On Hatteberg’s People, in Greensburg, KS, at the Fairview cemetery, Ed Schoenberger has taken up a lonely, but historical task -- remembering those who time forgot.
“It’s very nice and quiet with the animals and the birds, and also full of history”
And it is history that Ed Schoenberger loves. As Sexton of Greensburg Fairview Cemetery, Ed is in the perfect job. All around him are the remains of not only the history of the area, but the history of America.
“This is a Civil War hard-tack biscuit that was brought back by Joseph Dudley Mitchell as a souvenir. He wanted it put in his headstone after he died. It’s been here since 1916.”
His official job is to keep the cemetery beautiful and to make sure all the rules are followed. But over the years he has begun a one-man task of remembering. For many buried here, headstones were lost over time or perhaps never existed.
“It’s very interesting, fascinating.”
So, he began doing research and when he found someone without a stone or marker, he made one. All are made from recycled material, material that finds a new use in a quiet place.
“That was a little boy that died of ‘dust’ pneumonia in the ‘30’s. I made the marker out of pipe and the little curley-que’s on top are from a gate from the Eagle Canyon Ranch South of Mullinville.”
Nearby another gravestone redone by Ed. It is the grave of the first baby born in Kiowa County when the country reformed in 1886.
“I made it out of concrete. I used a piece of tin ceiling tile to get this design. And this is a horn off the top of a cement truck.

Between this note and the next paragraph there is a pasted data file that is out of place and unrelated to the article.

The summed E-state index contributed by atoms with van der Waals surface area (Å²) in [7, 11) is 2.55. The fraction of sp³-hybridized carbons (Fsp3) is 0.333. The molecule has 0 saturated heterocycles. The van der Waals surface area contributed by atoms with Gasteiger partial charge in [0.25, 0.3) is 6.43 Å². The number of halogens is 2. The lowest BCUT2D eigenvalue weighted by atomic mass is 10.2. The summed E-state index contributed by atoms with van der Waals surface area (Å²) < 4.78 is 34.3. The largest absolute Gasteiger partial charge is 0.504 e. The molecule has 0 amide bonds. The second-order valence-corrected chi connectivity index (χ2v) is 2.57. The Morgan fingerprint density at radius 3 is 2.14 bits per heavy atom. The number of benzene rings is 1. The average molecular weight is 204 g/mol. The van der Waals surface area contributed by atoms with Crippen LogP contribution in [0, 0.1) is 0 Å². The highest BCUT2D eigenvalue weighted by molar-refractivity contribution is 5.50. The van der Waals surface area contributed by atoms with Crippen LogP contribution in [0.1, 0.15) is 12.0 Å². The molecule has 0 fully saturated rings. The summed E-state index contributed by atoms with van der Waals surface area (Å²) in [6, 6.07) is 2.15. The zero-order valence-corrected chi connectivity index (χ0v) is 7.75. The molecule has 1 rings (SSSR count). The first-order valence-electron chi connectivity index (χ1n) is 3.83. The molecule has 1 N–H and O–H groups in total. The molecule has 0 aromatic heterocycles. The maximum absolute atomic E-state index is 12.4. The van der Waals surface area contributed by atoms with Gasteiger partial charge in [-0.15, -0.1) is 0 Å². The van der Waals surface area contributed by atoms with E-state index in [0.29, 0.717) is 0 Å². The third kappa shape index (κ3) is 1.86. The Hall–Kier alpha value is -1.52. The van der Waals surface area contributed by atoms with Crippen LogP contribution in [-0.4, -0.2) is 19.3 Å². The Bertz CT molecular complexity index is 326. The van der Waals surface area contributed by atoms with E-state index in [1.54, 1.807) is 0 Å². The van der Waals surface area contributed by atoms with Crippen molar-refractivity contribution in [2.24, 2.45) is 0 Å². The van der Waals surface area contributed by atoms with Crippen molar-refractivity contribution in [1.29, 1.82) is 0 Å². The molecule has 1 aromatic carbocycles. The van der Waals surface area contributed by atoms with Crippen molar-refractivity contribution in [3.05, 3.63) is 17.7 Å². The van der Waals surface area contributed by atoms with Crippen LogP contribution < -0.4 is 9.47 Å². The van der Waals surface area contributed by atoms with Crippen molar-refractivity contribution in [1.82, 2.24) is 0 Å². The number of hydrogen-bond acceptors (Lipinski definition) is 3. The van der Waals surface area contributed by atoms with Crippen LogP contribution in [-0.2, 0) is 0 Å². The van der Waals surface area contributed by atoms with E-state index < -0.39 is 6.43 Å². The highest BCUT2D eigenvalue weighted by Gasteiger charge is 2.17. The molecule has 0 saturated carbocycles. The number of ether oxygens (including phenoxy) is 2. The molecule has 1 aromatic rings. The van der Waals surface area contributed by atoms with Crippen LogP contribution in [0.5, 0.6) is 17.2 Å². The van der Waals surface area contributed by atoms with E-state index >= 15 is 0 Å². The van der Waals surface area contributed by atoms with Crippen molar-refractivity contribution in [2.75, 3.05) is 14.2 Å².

These two graves are also redone by Ed. This one was originally on a farm and had to be removed. Ed used part of the original fence that surrounded the grave to make the headstone.
“Sometimes I have to work at it, but sometimes I just see it and know what I want in it immediately.”
Like this, that began with a holder for a farm bell.
“And this was the centerpiece from a ’55 Chrysler hubcap. And the glass is from an oil-field drip-oiler.”
This one was special to Ed. It is a marker for his mother who was cremated. Again, the cross made from recycled material.
“If the people like it OK, if they don’t, that’s ok too.”
Throughout the cemetery, Ed Schoenberger’s work is monumental. He wants everyone to be remembered. That’s why he makes these unique original grave markers. His motto is simple:
“Whether you were here ten seconds or one hundred-ten years, you were important to somebody and you were here and it is important you be remembered.”
Before the tornado hit Greensburg in 2007, Ed was the historian for the Kiowa County Historical Museum there.